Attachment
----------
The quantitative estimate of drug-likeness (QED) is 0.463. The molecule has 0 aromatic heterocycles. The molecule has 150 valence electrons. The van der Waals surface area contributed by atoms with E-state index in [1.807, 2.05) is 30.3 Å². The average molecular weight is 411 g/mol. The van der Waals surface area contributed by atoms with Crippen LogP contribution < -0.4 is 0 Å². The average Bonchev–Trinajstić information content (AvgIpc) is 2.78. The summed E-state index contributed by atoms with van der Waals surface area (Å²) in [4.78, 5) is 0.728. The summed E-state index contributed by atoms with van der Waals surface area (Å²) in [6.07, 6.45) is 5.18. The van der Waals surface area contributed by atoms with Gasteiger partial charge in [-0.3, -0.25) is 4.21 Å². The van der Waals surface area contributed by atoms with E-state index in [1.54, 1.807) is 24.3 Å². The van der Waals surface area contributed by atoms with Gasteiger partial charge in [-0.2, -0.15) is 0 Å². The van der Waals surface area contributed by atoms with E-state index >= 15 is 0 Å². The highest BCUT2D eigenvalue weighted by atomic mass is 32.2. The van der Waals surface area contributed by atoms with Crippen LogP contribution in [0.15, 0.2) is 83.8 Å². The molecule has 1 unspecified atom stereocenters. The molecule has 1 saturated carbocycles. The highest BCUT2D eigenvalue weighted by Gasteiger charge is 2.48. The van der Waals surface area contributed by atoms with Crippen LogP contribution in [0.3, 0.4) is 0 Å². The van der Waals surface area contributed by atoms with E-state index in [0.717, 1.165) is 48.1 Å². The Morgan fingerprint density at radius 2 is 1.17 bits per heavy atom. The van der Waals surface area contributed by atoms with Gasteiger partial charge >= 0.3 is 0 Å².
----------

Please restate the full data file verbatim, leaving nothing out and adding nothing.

The quantitative estimate of drug-likeness (QED) is 0.463. The molecule has 0 aromatic heterocycles. The molecule has 150 valence electrons. The van der Waals surface area contributed by atoms with E-state index in [1.807, 2.05) is 30.3 Å². The average molecular weight is 411 g/mol. The van der Waals surface area contributed by atoms with Crippen LogP contribution < -0.4 is 0 Å². The average Bonchev–Trinajstić information content (AvgIpc) is 2.78. The summed E-state index contributed by atoms with van der Waals surface area (Å²) in [4.78, 5) is 0.728. The summed E-state index contributed by atoms with van der Waals surface area (Å²) in [6.07, 6.45) is 5.18. The van der Waals surface area contributed by atoms with Gasteiger partial charge in [-0.3, -0.25) is 4.21 Å². The van der Waals surface area contributed by atoms with E-state index in [1.54, 1.807) is 24.3 Å². The van der Waals surface area contributed by atoms with Gasteiger partial charge in [-0.2, -0.15) is 0 Å². The van der Waals surface area contributed by atoms with E-state index >= 15 is 0 Å². The highest BCUT2D eigenvalue weighted by atomic mass is 32.2. The van der Waals surface area contributed by atoms with Crippen LogP contribution in [0.15, 0.2) is 83.8 Å². The molecule has 1 unspecified atom stereocenters. The molecule has 1 saturated carbocycles. The highest BCUT2D eigenvalue weighted by Gasteiger charge is 2.48. The van der Waals surface area contributed by atoms with Crippen LogP contribution in [0.3, 0.4) is 0 Å². The van der Waals surface area contributed by atoms with E-state index in [0.717, 1.165) is 48.1 Å². The Morgan fingerprint density at radius 2 is 1.17 bits per heavy atom. The van der Waals surface area contributed by atoms with Gasteiger partial charge >= 0.3 is 0 Å².